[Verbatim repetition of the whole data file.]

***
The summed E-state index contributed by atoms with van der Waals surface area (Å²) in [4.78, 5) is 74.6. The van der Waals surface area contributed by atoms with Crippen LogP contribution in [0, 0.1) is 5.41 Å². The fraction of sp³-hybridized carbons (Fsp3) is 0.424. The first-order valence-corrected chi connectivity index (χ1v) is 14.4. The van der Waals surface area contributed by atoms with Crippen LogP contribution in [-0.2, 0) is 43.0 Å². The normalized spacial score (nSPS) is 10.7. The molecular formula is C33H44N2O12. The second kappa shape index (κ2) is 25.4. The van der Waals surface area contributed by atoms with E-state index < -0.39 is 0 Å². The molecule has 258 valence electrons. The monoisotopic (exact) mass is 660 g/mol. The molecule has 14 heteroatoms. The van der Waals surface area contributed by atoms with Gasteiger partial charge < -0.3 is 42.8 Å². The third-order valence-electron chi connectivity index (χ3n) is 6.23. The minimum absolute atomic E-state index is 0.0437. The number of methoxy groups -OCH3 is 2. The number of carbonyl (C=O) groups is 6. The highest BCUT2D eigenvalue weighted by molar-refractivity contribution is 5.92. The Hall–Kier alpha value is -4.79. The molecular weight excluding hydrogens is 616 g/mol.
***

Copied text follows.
The summed E-state index contributed by atoms with van der Waals surface area (Å²) in [4.78, 5) is 74.6. The van der Waals surface area contributed by atoms with Crippen LogP contribution in [0, 0.1) is 5.41 Å². The fraction of sp³-hybridized carbons (Fsp3) is 0.424. The first-order valence-corrected chi connectivity index (χ1v) is 14.4. The van der Waals surface area contributed by atoms with Crippen LogP contribution in [-0.2, 0) is 43.0 Å². The normalized spacial score (nSPS) is 10.7. The molecular formula is C33H44N2O12. The second kappa shape index (κ2) is 25.4. The van der Waals surface area contributed by atoms with E-state index < -0.39 is 0 Å². The molecule has 258 valence electrons. The monoisotopic (exact) mass is 660 g/mol. The molecule has 14 heteroatoms. The van der Waals surface area contributed by atoms with Gasteiger partial charge < -0.3 is 42.8 Å². The third-order valence-electron chi connectivity index (χ3n) is 6.23. The minimum absolute atomic E-state index is 0.0437. The number of methoxy groups -OCH3 is 2. The number of carbonyl (C=O) groups is 6. The highest BCUT2D eigenvalue weighted by molar-refractivity contribution is 5.92. The Hall–Kier alpha value is -4.79. The molecular weight excluding hydrogens is 616 g/mol.